By Phillip Horton on Tuesday, November 20, 2012
“Well done to Red Bull and Sebastian but we want to be happy in Brazil, not only here, and I am sure we will do it” – Fernando Alonso, India 2012.
19 races in 18 countries across 9 months and it all comes down to this. A season that has yielded eight different winners from six different teams, six world champions and a plethora of other talented racers will be decided at the Autódromo José Carlos Pace, better known to F1 fans across the world as Interlagos. Thirteen points separate Sebastian Vettel from Fernando Alonso; fourth place will be just fine for Vettel, a seemingly simple enough task for a man that has been on the podium in every race since F1 left Europe. But with the fickle Brazilian weather set to play a role, anything could happen. Aside from the battle for the championship, it will also be the last ever race for Michael Schumacher and could be the final farewell to the likes of Kamui Kobayashi, Heikki Kovalainen, Vitaly Petrov and HRT, whose positions in the sport are under threat.
After several years at the long Interlagos circuit and the physically demanding Jacarepagua circuit, F1 returned to a shortened version of Interlagos in 1990. The following season, home hero Ayrton Senna claimed his first Brazilian Grand Prix victory and also won again in 1993. The 2001 event was notable for the arrival of Juan Pablo Montoya, who was set to win in his third race before being taken out by an errant backmarker. A couple of years later, heavy rain caused chaos with the result leaving Giancarlo Fisichella as the winner and Kimi Raikkonen as runner-up. Third placed man Fernando Alonso was taken to hospital after his heavy crash stopped the race. Such was the confusion over the results that only Fisichella and Raikkonen stood on the podium, with Raikkonen erroneously declared as the victor. Alonso clinched his maiden title at the circuit in 2005 and repeated the feat in 2006 in a race best remembered for Michael Schumacher’s fight through the field as he bowed out of the sport for the first time. The track also played host to title victories in 2007, 2008 and 2009, with the second of those seasons ending in the most dramatic fashion possible. A rain delay, tension and a last corner pass for the title. It had it all. Last season, Red Bull dominated as Mark Webber won his second Brazilian Grand Prix after leader Sebastian Vettel suffered with a gearbox problem.
Interlagos is one of the shortest circuits of the season in terms of lap time – last year’s pole position was just under the 72 second mark. With the circuit set to undergo changes for 2013, this could be the final time the iconic uphill start is used in Formula One. The first couple of corners, the Senna S, has now had tarmac added on the run-off, which reduces the challenge significantly but is still the best passing spot on the lap. The Curva do Sol is an acceleration zone that will be treacherous in the wet, while the approach to the Descida do Lago is also crucial in potentially setting up a move into the fast Ferradura, a fifth gear right hander. The undulating middle part of the track – including the Bico de Pato – offer little overtaking opportunities but do provide crucial lap times. Getting a good exit from Juncao is vital as any time lost here will be exacerbated all the way to the Senna S and while the ‘straight’ is flat out in the dry, the Subida dos Boxes – now with run-off – will leave drivers feathering the throttle if the rain comes down.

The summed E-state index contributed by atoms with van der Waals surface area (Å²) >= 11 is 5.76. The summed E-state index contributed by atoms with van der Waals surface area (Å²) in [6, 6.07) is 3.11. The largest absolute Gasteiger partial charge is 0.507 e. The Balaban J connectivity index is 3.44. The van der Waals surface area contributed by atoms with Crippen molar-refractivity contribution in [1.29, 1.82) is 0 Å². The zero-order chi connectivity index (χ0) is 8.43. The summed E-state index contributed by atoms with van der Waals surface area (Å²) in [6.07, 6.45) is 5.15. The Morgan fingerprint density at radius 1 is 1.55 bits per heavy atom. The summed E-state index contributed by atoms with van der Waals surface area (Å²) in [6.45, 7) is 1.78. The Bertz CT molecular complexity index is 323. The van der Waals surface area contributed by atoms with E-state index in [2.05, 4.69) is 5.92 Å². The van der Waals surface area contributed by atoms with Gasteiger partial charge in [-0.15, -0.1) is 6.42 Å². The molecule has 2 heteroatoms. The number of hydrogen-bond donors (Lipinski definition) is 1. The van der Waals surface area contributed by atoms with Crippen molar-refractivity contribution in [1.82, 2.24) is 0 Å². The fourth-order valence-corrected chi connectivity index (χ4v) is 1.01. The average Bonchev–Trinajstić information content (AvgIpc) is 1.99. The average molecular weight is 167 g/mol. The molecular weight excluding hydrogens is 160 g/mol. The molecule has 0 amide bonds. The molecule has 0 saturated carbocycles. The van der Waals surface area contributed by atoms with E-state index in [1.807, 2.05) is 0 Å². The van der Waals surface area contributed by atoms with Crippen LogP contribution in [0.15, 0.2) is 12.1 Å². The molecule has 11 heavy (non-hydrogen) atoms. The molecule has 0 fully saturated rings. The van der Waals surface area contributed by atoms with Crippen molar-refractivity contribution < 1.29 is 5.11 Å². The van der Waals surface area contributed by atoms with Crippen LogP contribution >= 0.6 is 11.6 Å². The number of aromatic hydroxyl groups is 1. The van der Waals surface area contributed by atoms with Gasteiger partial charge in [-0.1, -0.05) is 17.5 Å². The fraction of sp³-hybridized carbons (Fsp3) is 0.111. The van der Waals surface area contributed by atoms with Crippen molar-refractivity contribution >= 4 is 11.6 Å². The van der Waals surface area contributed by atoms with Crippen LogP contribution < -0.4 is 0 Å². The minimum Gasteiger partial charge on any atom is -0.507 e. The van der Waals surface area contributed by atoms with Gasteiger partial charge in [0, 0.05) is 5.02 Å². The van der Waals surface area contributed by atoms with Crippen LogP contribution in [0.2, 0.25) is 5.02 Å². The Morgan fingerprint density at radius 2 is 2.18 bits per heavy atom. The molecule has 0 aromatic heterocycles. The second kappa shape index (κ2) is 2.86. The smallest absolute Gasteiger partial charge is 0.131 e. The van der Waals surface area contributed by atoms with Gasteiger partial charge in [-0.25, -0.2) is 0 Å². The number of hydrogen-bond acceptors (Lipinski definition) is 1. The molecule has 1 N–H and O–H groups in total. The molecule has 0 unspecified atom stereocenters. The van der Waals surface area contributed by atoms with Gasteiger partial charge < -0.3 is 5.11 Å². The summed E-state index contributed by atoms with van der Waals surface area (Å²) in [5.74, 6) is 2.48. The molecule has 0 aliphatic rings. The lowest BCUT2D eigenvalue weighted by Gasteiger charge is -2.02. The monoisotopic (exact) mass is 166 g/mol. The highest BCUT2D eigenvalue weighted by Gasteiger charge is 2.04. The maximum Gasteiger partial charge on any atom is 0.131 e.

What might happen?
Anything. Interlagos is the track that can throw up an unexpected result, as Nico Hulkenberg’s 2010 pole testifies. Ferrari and Red Bull have shared the last six Brazil victories between them – three for Ferrari between 2006 and 2008, with Red Bull sweeping up in the country since 2009. However, rain is forecast and that could play into the hands of Fernando Alonso. The Spaniard hasn’t led a lap of racing since he crossed the line to win the German Grand Prix in July, but has emerged on top in the three wet sessions this season. All Sebastian Vettel needs to do is finish in fourth place and he will win the title irrespective of what Alonso achieves. But as Lewis Hamilton will acknowledge, aiming for a certain position can have almost disastrous consequences. With the likes of McLaren, Lotus and possibly Sauber also playing a role in the race, Alonso and Vettel will have their work cut out to win a third world title. There will be tension, there will be tears and whoever finds themselves running jubilantly down the Sao Paolo pitlane after twenty scintillating races as the youngest ever triple world champion will be a worthy winner.
Sebastian Vettel will win the title if…
- He finishes in the top four
- He finishes fifth, sixth or seventh and Alonso doesn’t win
- He finishes eighth or ninth and Alonso is third or lower
- He finishes 10th or worse and Alonso isn’t on the podium
Fernando Alonso will win the title if…
- He wins and Vettel is fifth or lower
- He is second and Vettel eighth or lower
- He is third and Vettel is 10th or lower